As far as I can tell sensible consumer protection laws if enforced, should neatly deal with most of these problems. Amazon's marketplace isn't a social platform. If it mediates money and goods then commercial restrictions and regulations should apply.

          Of course that's all just assuming the US has any functional consumer protection laws left. My magic eight ball says that signs point to negative in that regard.

          reply to this | link to this | view in chronology ]

    • identicon
      Anonymous Coward, 10 Jan 2022 @ 12:25pm

      Re:

      If Amazon and Ebay are made liable for all products, they will be highly selective about who they allow to sell, and what products they sell, with consequent limitation of the range of products available, and higher prices to pay for all the vetting of products they will be required to carry out.

      Unless a huge effort is pit into customs checking, or the US simply closes its borders to personally imported goods, such a law will hand the online markets to the Chinese.

      The end result of laws like this is that you will be forced back into real world shopping, as most chains will give up any online store, being caught by the same requirements,

      reply to this | link to this | view in chronology ]

      • identicon
        Anonymous Coward, 10 Jan 2022 @ 10:55pm

        Re: Re:

        Is that likely to happen?

        reply to this | link to this | view in chronology ]

      • icon
        Scary Devil Monastery (profile), 11 Jan 2022 @ 1:06am

        Re: Re:

        "The end result of laws like this is that you will be forced back into real world shopping, as most chains will give up any online store, being caught by the same requirements."

        Not quite. The end result is that US companies are gradually forced to withdraw from the global market as a result of such legislation. Leaving Alibaba to step in as the logical replacement.

        The US can get to Amazon as they are HQ'd in the US, but where online retail headquartered outside of the US is concerned there are issues of practical enforcement cropping up.

        reply to this | link to this | view in chronology ]

        • identicon
          Anonymous Coward, 11 Jan 2022 @ 3:58am

          Re: Re: Re:

          The US has the nasty habit of exporting the worst of their laws world wide, just look at the copyright laws that they have pushed onto other countries. Also their hands are far from clean over the copyright laws of the EU, which they are trying to bring to the US.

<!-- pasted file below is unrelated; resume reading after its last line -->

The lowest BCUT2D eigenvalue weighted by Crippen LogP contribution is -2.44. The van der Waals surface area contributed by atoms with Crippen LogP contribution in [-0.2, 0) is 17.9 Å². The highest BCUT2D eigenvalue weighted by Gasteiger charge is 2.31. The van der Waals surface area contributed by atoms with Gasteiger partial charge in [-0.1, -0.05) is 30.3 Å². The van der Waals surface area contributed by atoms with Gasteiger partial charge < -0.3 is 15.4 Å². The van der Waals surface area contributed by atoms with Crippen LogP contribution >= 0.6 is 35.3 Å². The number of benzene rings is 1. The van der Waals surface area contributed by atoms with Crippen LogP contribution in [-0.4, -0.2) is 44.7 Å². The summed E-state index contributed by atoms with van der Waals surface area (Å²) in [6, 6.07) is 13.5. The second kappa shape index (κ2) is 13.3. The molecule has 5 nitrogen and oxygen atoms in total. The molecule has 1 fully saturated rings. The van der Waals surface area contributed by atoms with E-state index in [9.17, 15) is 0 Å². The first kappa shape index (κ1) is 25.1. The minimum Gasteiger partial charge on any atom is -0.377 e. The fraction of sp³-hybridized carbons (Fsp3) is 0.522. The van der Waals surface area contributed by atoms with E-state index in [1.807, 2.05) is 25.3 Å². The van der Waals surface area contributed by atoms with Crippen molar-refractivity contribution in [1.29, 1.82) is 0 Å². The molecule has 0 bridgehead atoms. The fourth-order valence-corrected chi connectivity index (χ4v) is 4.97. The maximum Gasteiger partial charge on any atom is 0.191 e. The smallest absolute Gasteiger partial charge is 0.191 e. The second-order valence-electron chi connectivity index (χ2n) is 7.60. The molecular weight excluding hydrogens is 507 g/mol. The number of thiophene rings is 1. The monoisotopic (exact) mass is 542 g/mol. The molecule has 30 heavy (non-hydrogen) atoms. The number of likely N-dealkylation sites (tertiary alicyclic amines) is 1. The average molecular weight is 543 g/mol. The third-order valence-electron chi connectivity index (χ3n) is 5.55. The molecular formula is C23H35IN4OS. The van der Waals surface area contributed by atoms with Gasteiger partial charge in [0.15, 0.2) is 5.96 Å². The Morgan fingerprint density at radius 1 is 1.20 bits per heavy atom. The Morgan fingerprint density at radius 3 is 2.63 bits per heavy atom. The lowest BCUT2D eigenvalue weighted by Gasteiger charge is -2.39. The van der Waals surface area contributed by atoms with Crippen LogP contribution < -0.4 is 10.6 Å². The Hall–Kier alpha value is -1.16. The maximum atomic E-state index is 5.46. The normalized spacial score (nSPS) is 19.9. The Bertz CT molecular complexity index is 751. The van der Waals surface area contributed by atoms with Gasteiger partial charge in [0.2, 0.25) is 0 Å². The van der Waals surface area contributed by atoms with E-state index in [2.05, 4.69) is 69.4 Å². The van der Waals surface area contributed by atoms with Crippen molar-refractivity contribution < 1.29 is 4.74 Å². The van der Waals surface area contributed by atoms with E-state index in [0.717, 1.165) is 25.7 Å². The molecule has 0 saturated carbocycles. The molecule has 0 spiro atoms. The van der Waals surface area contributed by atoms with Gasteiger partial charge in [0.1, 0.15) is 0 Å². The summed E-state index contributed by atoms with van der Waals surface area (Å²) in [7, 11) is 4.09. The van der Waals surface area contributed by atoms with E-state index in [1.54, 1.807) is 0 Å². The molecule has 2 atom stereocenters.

reply to this | link to this | view in chronology ]

          • icon
            Scary Devil Monastery (profile), 12 Jan 2022 @ 12:54am

            Re: Re: Re: Re:

            "The US has the nasty habit of exporting the worst of their laws world wide, just look at the copyright laws that they have pushed onto other countries."

            That is correct. This time around, though, they're messing with a different playing field; China. Not a bunch of brawling EU member states or similar markets.

            And the difference becomes obvious when you look at the chinese emergence into the global market and their internal one. They've very gradually invited foreign companies, built their own replacements for such, and then driven every foreign company out of China as soon as their own became able to cover the internal market. This is the most clear when it comes to online services; WeChat, Baidu, MaiMai, Weibo replacing Twitter, Google, LinkedIn and Facebook. But I have no doubt they operate in similar fashion for every market need. As they have with Alibaba instead of Amazon, for instance.

            If the US tries to hardball the EU then Germany and France may object but generally speaking no european nation is self-sufficient. Nor most other countries. We're not big enough and don't have all the relevant raw material resources and logistics at hand to cater to the needs of our consumer sector. So when Uncle Sam says "Fall in Line" we usually do.

            China just isn't as vulnerable that way. They've got more territory and a bigger market than the US and europe combined. Full self-sufficiency isn't hard to aim for. Global markets are a nice to have, not a need to have for China.
            And more than half the manufacturing of the world already takes place there. So this time around if Uncle Sam tries to tell China to fall in line they'll say no. And if he tries to hardball at that point we find out that although severing ties with US business would be tough for other markets, severing ties with the supply chain of everything is even more unacceptable.

            In the short run legislation in the OP benefits the most massive of US actors at the expense of raising the entry bar for smaller companies significantly. In the long run it means the US as a whole is no longer globally competitive in that sector of the market. But that's all right. His friendly beariness, Emperor Xi, will gladly fill that void.

            reply to this | link to this | view in chronology ]

      • icon
        PaulT (profile), 11 Jan 2022 @ 12:07pm

        Re: Re:

        "The end result of laws like this is that you will be forced back into real world shopping"

        Hey, 2004 called, they want to help you close that barn door. Just ignore the distant sound of galloping.

        reply to this | link to this | view in chronology ]

        • identicon
          Anonymous Coward, 12 Jan 2022 @ 4:18am

          Re: Re: Re:

          Such a law would make even an online supermarket store risky, as it could be targeted as part of any trademark dispute if they sell the affected products. The supermarket does not need to make or brand the product, just sell a product where other parties are in dispute about a trademark over, and prepared to use all means to stop the sale of the product that offends them.